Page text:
<Lon Chaney was given the supporting role of Nils Krogstad was a screen adaptation of Henrik Ibsen's "A Doll House" (1917) in which Joseph de Grasse directed actress Dorothy Phillips.
In regard to Lost Fim, Found Magazines, the idea that there is no existent copy of the film, but history can be studied by looking at the neglected magazine articles of one hundred years ago, some of the most beautiful magazine art of the Twenties belonged to the regular output of Bluebird Photoplays, a subsidiary of Universal Manufacturing Company- most of the films of Bluebird Photoplays made between 1916-1919 are unknown to survive. Although not strictly mystery or horror films, it being too early in the history of Universal Film to belong to a developed horror adventure genre, they include the work of three notable directors: Rupert Julian, Rex Ingram and Tod Browning. Also directing for Bluebird was Robert Z. Leonard, who married actress Mae Murray after directing her in "Princess Virtue" (1917). The film "Anything Once" in which Lon Chaney appeared under the direction of Joseph Grasse for Bluebird Photoplays Incorporated during 1917 is presumed to ne a lost film, with no surviving copies. Among the several films directed by Jospeh DeGrasse for Bluebird Photoplays Incorporated in which Lon Chaney appeared is "Vengence of the West", it presently unknown if there is a surving print of the film. "The Piper's Price" (1917) in which Joseph DeGrasse directed Lon Chaney with Dorothy Phillips is a film which presently is unknown to exist in an available print. The scenario of the film was written by Ida May Park. Only the first three reels of the five reel film "Triumph" (1917) in which DeGrasse directed Lon Chaney with Dorothy Phillips, currently exist. It is also unknown if "The Girl in the Checkered Coat" in which Lon Chaney appeared with Dorothy Phillips that year survives, there being no known existing print of the film. "The Flashlight Girl", written and directed by Ida May Park for Bluebird Photoplays Incorporated during 1917, in which Lon Chaney appeared with Dorothy Phillips, is presumed to be a lost film, with no surviving copies that exist.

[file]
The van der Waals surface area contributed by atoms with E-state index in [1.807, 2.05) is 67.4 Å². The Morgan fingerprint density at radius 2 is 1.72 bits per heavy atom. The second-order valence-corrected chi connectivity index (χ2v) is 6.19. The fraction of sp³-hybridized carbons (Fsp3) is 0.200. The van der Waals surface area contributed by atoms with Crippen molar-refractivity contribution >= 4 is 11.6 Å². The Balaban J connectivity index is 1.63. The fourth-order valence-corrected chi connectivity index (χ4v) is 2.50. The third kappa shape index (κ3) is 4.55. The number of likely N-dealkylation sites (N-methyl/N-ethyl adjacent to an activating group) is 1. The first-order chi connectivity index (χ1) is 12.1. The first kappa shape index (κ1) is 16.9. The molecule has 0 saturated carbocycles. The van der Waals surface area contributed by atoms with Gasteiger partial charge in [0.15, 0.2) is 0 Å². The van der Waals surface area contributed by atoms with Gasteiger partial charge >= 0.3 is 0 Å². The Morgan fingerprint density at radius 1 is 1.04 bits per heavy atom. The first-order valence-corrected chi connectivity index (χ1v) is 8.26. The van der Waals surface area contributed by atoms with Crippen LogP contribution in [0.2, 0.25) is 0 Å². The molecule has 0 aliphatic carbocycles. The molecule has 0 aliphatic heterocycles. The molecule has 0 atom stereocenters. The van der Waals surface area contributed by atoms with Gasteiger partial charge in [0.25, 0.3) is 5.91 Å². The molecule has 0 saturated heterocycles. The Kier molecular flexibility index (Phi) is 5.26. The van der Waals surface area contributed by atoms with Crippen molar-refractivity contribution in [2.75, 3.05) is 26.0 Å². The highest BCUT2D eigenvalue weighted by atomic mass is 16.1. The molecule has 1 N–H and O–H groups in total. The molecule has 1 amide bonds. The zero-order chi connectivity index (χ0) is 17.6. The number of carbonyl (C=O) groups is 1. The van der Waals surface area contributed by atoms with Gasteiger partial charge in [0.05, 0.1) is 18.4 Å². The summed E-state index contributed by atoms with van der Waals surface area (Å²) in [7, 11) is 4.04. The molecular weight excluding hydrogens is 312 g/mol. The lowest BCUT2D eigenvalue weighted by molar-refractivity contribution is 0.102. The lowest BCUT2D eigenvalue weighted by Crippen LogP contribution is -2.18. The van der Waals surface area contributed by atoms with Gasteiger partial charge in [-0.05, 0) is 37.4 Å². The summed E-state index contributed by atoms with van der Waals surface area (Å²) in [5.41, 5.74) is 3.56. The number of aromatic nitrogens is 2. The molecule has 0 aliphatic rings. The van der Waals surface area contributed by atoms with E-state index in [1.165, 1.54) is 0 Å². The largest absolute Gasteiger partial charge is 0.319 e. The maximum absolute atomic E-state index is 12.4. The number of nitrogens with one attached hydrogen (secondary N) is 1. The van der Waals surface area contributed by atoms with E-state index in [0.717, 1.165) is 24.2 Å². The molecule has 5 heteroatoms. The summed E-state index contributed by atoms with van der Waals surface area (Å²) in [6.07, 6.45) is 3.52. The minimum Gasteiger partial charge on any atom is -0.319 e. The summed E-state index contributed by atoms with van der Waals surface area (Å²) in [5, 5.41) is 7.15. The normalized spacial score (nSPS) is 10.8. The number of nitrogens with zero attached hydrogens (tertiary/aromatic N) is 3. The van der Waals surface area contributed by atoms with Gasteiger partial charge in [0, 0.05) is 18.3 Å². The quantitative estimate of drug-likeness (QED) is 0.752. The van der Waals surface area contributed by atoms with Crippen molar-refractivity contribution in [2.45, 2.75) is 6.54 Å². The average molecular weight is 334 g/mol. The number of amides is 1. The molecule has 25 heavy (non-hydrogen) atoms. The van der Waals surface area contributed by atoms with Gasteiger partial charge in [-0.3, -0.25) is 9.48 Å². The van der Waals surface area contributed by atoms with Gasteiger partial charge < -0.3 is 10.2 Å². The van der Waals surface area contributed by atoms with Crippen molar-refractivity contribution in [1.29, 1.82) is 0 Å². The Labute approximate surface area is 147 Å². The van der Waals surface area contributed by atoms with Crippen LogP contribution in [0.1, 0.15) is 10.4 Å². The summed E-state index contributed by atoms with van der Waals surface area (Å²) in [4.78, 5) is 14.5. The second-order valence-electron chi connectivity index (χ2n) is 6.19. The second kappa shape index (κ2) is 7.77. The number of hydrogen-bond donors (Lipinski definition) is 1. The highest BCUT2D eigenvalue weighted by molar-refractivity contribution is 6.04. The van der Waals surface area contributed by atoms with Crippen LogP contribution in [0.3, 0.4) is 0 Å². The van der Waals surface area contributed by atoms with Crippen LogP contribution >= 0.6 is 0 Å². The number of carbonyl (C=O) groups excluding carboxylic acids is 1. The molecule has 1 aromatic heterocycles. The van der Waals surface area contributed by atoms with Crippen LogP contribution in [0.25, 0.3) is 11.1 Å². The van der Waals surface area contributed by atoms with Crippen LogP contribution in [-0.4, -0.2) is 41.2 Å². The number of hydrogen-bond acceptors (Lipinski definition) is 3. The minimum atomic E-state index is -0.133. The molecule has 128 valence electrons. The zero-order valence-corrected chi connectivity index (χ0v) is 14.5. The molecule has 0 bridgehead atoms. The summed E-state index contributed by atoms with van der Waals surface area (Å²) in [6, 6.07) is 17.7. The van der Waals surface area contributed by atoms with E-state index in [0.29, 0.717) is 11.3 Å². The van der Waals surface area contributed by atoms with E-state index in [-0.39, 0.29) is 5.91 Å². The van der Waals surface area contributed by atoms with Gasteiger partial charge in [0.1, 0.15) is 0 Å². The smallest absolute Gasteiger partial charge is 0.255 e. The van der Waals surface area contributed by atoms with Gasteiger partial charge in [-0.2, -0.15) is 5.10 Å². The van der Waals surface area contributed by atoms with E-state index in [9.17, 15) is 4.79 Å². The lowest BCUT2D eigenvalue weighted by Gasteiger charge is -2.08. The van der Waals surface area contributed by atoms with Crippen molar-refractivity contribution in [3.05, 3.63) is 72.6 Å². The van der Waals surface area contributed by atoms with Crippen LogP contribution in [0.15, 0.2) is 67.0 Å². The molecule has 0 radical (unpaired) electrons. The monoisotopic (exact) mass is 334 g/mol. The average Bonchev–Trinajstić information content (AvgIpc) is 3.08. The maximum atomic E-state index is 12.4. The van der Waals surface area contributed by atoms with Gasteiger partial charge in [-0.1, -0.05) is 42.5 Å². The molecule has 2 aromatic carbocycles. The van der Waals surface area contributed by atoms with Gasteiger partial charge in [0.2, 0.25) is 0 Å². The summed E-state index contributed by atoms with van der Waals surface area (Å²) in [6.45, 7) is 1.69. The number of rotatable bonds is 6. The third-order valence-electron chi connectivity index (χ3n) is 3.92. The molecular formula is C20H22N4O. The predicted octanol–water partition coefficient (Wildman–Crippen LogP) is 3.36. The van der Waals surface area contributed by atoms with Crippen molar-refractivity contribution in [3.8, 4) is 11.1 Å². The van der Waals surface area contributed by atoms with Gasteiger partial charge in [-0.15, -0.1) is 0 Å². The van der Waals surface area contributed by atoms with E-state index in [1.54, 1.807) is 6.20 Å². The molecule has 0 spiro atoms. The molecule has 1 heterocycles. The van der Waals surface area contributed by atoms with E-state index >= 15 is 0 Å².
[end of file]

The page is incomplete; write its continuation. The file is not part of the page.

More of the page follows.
Rupert Julian not only directed his own films, but like Victor Sjostrom in Sweden, appeared in front of the camera. One such film was "The Mysterious Mr. Tiller" in which the director starred with Ruth Clifford during 1917- the film is thought to be lost. Motion Picture Weekly reported that in the film Julian directed himself in a dual role, "He changes before the eye of the camera from a debonair gentleman of the world, in conventional evening dress, to a desperate, sinister criminal, one with distorted features and threatening leer in his eyes." The magazine saw the transformation as clever and the film as a mystery, mysteries then growing in popularity- the film was a "corker". It is unknown whether the 1916 five reel film "The Evil Women Do" in which the director starred with Elsie Jane Wislon and Francella Billington is presently lost. The Photoplay was based on a novel by Emile Gaboriau. Bluebird Photoplays also produced Rupert Julian's adaption of Alfred Lord Tennyson, "Naked Hearts" from 1916, in which the directed and starred with Francellia Billington. It is also unknown if there are still surviving copies of the film. Two five reel films in which actress Ruth Clifford was directed on screen by Rupert Julian for Bluebird Photoplays, the 1917 film "The Door Between" and the 1918 film "Hands Down (The Highest Card)" are both in fact presumed to be lost films.